Category Archives: American Culture

Posts to do with American culture, places, and history excluding WW2 history

Amanda Gorman, 2021 U.S. Inaugural Poet

The inauguration of Joe Biden, the 46th President of the United States, on 20 January 2021, was historic in a few ways. One was its virtual nature, the physical absence of crowds, necessary because of the global pandemic. Another was the swearing in of America’s first female Vice President, Kamala Harris, who is also the first woman of color to be elected to the position. It was notable for another reason, too: Amanda Gorman, the sixth inaugural poet, brought down the house with an electric reading of her poem The Hill We Climb. Selected for the spot by First Lady Dr. Jill Biden, she follows in the footsteps of poets like Maya Angelou, Richard Blanco and Robert Frost. At 22, Gorman is the youngest person to receive the honor.

Gorman begins her poem by asking how, as a nation, we can overcome adversity, alluding to the challenges the country has experienced over the past few years: the bitter political divisions, the grievous losses caused by the pandemic, and the renewed struggle for civil rights and equality for all Americans. She answers her question by invoking a just pride in the country’s past, but reminds us how that past inevitably shapes the promise of our future:

If we’re to live up to our own time, then victory won’t lie in the blade, but in all the bridges we’ve made.

That is the promised glade, the hill we climb, if only we dare.

It’s because being American is more than a pride we inherit.

It’s the past we step into and how we repair it.

You can hear Gorman’s inaugural reading of The Hill We Climb here.*

Gorman, who, as is customary, composed the work for the inauguration (in poetry speak, this is known as an ‘occasional poem’), had a little over a month in which to write it. She sought inspiration in the work of her predecessors, as well as in speeches by Frederick Douglass, Abraham Lincoln, Martin Luther King, Jr. and Winston Churchill. The young poet was not a novice, however. She served as the first National Youth Poet Laureate in 2017, when she read her work at the Library of Congress at the inaugural ceremony for U.S. Poet Laureate Tracy K. Smith.

Gorman grew up in Los Angeles, where her mother is a middle school teacher, with her twin sister, Gabrielle. She was an avid reader and fell in love with poetry at a young age. As she said in a 2018 TED talk to students in New York City: ‘Poetry is interesting because not everyone is going to become a great poet, but anyone can be, and anyone can enjoy poetry, and it’s this openness, this accessibility of poetry that makes it the language of people.’ Gorman graduated cum laude from Harvard University in 2020, and along the way has received a number of awards and honors, including the Poets & Writers Barnes & Noble Writers for Writers Award. She was also a 2020 Writer-in-Residence at our ‘sister’ American Library in Paris.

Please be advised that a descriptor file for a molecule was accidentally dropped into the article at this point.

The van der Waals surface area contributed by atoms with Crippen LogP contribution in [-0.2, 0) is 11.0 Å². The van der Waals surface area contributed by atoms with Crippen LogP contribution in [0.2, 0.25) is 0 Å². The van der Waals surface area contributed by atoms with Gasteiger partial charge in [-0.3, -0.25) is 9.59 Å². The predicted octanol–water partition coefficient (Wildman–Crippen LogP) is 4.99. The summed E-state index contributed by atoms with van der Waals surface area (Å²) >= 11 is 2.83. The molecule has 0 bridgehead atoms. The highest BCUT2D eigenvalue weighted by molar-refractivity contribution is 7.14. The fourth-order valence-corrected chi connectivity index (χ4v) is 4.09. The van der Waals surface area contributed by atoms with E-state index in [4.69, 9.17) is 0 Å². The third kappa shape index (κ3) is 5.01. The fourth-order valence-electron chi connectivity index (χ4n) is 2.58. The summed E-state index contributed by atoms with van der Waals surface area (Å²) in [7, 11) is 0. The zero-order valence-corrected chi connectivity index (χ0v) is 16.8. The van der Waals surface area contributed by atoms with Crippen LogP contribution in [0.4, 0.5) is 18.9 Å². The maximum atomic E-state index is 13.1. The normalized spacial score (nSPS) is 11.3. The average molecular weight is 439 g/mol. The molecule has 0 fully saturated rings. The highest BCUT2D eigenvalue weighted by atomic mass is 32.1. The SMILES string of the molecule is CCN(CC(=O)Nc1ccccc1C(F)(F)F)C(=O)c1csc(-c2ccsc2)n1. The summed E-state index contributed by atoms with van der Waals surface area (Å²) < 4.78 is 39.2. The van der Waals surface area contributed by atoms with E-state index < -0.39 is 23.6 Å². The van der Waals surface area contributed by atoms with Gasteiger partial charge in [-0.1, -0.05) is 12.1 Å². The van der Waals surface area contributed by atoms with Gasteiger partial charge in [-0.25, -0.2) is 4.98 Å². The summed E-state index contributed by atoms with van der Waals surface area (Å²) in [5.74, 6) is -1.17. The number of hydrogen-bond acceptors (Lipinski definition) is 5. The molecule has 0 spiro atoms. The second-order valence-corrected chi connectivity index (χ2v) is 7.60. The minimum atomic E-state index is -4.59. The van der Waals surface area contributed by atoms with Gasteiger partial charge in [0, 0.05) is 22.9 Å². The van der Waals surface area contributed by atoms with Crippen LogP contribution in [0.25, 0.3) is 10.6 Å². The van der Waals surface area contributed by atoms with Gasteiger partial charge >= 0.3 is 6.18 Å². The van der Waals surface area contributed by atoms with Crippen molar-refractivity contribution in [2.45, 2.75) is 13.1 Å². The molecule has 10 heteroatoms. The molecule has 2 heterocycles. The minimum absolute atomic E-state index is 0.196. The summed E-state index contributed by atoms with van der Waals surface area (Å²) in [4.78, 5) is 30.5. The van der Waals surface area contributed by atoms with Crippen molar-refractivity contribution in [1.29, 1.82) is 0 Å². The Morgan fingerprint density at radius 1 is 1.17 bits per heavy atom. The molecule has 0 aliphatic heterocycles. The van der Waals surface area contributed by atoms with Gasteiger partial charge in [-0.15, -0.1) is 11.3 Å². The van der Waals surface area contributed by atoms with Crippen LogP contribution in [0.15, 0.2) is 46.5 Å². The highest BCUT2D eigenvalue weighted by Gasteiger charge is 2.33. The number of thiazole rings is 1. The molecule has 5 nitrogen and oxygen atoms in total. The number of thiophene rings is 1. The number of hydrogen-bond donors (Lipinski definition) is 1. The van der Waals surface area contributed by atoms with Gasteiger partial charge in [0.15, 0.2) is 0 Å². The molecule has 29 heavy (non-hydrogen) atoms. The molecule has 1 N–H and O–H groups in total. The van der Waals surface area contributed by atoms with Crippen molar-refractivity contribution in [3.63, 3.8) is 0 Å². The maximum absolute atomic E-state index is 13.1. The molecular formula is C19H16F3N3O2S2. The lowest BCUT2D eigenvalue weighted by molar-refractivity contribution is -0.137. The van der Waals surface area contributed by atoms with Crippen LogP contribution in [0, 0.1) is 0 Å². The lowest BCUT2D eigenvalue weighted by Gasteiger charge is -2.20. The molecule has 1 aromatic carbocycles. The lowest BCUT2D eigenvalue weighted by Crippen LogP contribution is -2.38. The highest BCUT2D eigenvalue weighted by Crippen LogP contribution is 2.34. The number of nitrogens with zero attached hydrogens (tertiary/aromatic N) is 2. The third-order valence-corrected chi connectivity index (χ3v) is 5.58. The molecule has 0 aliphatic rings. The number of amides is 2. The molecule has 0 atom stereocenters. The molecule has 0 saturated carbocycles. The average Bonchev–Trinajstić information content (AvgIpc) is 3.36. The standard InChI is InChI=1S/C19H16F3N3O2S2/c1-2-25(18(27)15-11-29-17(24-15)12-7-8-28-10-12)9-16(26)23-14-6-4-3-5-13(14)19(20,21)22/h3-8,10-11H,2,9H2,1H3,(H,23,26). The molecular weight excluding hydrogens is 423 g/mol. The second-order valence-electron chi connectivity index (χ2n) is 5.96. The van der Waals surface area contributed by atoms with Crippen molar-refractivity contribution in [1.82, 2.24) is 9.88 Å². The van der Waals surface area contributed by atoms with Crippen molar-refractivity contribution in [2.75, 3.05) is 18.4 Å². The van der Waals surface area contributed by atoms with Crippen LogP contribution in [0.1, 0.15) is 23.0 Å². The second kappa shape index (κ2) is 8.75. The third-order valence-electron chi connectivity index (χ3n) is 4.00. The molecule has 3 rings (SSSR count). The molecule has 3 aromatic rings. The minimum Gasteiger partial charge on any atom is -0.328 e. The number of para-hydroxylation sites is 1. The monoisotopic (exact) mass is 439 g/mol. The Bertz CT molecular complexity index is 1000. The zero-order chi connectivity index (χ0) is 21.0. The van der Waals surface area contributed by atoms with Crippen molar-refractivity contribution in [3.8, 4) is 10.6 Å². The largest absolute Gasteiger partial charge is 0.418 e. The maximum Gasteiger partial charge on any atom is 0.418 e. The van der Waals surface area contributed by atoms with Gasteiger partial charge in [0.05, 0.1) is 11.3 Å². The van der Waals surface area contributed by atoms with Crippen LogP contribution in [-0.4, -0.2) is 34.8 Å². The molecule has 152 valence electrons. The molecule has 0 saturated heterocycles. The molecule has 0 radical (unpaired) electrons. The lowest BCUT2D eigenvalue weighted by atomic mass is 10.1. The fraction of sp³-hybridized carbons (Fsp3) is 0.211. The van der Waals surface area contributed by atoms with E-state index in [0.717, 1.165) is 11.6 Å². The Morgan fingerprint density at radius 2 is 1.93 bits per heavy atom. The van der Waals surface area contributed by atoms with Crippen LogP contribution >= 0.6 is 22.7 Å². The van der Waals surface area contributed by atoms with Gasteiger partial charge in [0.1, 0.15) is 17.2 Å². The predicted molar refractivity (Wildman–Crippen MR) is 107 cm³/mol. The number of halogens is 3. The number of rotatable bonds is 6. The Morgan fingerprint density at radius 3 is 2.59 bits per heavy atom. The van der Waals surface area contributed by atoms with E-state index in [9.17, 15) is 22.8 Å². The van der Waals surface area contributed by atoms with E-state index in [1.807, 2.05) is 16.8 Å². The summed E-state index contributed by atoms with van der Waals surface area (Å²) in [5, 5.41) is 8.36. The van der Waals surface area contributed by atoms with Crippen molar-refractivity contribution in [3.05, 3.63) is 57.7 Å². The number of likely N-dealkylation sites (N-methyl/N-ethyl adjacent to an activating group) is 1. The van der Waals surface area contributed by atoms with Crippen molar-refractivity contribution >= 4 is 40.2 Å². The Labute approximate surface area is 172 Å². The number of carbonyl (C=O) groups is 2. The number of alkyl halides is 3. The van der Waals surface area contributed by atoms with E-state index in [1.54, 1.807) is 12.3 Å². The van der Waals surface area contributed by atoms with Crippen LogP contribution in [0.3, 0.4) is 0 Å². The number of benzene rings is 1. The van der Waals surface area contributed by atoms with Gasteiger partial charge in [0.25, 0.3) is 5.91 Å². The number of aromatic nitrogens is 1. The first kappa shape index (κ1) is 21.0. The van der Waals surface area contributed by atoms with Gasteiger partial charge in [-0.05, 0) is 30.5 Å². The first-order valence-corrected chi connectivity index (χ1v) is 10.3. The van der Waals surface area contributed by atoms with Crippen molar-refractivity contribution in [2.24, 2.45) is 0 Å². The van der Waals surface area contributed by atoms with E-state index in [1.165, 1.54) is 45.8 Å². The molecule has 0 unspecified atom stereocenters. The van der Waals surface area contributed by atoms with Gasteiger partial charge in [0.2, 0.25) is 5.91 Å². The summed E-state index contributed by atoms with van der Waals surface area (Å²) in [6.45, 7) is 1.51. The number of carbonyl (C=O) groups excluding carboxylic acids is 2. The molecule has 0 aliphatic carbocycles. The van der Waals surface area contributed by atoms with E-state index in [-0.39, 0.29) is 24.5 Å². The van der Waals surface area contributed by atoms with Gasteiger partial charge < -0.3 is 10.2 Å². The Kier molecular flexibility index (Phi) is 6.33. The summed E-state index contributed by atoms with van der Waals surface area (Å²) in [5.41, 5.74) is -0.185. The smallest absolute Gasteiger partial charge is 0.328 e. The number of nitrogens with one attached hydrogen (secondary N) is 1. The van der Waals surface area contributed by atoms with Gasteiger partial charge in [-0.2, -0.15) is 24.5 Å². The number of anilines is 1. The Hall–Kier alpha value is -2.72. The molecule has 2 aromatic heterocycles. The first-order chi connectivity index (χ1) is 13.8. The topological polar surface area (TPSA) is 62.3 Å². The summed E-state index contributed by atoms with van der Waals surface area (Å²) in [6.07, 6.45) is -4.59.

Gorman’s poem is emblematic of spoken word poetry, with its rousing repetition and incantatory passages. Spoken word, as scholar Kathleen M. Alley has written, has its origins in ‘oral traditions and performance’ and is ‘characterized by rhyme, repetition, word play and improvisation’. Which brings me to another notable fact: like President Biden, Gorman has a speech impediment, which she overcame in part by writing poetry and reading her work aloud. ‘I don’t look at my disability as a weakness,’ Gorman told the Los Angeles Times. ‘It’s made me the performer that I am and the storyteller that I strive to be.’ 

This young American poet inspires for any number of reasons: her talent, her drive, her sense of style, her bravura performance, her confidence. But any writer’s measure of success ultimately lies in the work, in the words she crafts, and by that measure, Gorman succeeds brilliantly. ‘A poem should arise to ecstasy, somewhere between speech and song,’ wrote poet Lawrence Ferlinghetti, a long-time champion of spoken word, who died in San Francisco this week. Amanda Gorman’s poem soars over that bar, moving this writer to tears and hope for a future in which Americans ‘will rebuild, reconcile, and recover’:

For there is always light,

if only we’re brave enough to see it.

If only we’re brave enough to be it.

Gorman’s poetry collection, The Hill We Climb, will be published by Penguin Random House in September, along with her children’s book, Change Sings: A Children’s Anthem.

*I was advised by a Researcher and Reference Services librarian at the Library of Congress that the poem is protected by copyright, so the text is not reproduced here in full. 

 — post by Suzanne Solomon

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The National WWII Museum: How to Bring History into the Present

Emma Goodyear, 2018/19 Chuck Walker scholarship recipient 

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When I was travelling around the United States this summer, I saw so many museums and galleries in so many different cities that I think I could become an attractions review page. However, as the exhibits and portraits and artefacts of many of these locations blur into one in my mind, there is one museum that left a lasting impression. The National WWII Museum in New Orleans, Louisiana struck a chord, not just for its standards as a clean, accessible and sufficiently time-consuming attraction, but for its ability to push boundaries in the way its visitors study and remember history.